The trick is in striking a balance between attacking skills and defensive reliability. Of course a well organised defence is essential, but the main emphasis should always be on finishing ability in the wider channels.

Not since Denis Hickie have we had an out-and-out pace man on the Ireland wing, although Keith Earls – with his poacher’s instinct for tries – is in the best form of his career, while Jacob Stockdale (despite being left out of the Ulster side for tomorrow’s clash with La Rochelle) simply has to come into the frame to start against South Africa in three weeks’ time.

But back to today’s eagerly awaited clash, and the powerful influence of Robbie Henshaw. Against Montpellier he was simply immense.

What resonated most with me was his post-match comment: “I love playing in the centre, 12 or 13, anywhere at all”.

Talk to almost any young lad playing in the centre at underage level today and he will describe himself as a 12 (a second receiver) or a 13 (outside-centre). It is nonsense and a pigeon-holing players much too early.

Bear in mind Gordon D’Arcy was a full-back in Clongowes and Brian O’Driscoll every thing from scrum-half to wing at Blackrock, yet the duo became the greatest combination ever to wear green.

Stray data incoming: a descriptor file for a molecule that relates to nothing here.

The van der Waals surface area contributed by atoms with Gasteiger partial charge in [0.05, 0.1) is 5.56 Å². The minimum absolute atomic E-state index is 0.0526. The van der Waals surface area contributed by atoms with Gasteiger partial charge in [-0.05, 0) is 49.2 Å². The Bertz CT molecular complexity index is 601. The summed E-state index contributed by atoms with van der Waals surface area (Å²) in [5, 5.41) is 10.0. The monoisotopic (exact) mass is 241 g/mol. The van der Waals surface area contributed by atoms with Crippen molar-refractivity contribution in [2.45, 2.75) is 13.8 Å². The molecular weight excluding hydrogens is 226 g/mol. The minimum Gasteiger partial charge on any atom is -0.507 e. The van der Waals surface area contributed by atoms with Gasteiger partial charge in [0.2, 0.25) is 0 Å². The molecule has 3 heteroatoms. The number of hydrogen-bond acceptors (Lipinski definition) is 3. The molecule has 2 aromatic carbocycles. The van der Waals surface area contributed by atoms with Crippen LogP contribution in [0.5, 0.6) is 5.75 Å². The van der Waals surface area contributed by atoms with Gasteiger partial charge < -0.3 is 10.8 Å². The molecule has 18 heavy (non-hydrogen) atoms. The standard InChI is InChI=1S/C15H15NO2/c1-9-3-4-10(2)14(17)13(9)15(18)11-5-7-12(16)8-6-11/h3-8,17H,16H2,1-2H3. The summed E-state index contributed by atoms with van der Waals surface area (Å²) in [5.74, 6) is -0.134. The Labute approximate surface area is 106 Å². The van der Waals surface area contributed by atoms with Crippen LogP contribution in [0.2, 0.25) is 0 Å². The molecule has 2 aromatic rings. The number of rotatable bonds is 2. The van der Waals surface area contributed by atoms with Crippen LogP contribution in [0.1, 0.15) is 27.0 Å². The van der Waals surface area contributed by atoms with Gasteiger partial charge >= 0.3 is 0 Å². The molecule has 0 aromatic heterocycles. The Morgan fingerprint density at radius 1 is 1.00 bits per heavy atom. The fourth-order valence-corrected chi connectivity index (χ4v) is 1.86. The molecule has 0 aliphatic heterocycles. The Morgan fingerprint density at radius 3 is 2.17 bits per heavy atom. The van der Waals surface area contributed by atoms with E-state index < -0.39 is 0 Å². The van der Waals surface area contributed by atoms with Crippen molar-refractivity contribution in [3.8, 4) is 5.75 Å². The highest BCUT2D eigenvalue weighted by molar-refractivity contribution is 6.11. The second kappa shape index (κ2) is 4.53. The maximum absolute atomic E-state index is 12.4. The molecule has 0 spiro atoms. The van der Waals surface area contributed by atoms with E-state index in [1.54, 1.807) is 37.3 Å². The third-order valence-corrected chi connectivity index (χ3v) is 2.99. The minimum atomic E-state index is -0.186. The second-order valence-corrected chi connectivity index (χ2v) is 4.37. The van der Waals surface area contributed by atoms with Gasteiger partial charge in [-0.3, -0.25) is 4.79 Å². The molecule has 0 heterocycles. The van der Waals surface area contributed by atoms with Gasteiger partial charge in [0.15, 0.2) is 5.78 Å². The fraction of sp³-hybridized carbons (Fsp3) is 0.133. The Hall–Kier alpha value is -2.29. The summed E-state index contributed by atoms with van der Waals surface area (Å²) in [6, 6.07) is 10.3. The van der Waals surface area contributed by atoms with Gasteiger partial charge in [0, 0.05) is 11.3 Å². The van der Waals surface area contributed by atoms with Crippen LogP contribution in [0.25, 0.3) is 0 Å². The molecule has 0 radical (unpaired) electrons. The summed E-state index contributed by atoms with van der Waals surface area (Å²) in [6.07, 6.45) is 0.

It is all about chemistry in midfield, and getting that balance should be the aim of every backs coach worth his salt.

Centres should be freely interchangeable to give teams the best chance lock-picking modern-day system-driven defences, particularly off set scrums.

Leinster look to have the edge up front today, with Glasgow’s Scotland hooker Fraser Brown ruled out for up to eight weeks.

Leo Cullen has been able to rotate his front-row and has Scott Fardy back to provide second-row solidity alongside Devin Toner.

All five replacement forwards, from James Tracy through to Dan Leavy (who if he can avoid injury is another player destined for the very top) offer continuity if not out-and-out impact.

There is too the Jonathan Sexton factor which needs little elaboration.

The Warriors with home advantage are pre-match favourites, but if ever opportunity knocked for Leinster to make a statement, this is it.

Rennie is hell-bent on returning the Warriors to the swashbuckling style and consistency that led to a Pro12 title three seasons ago.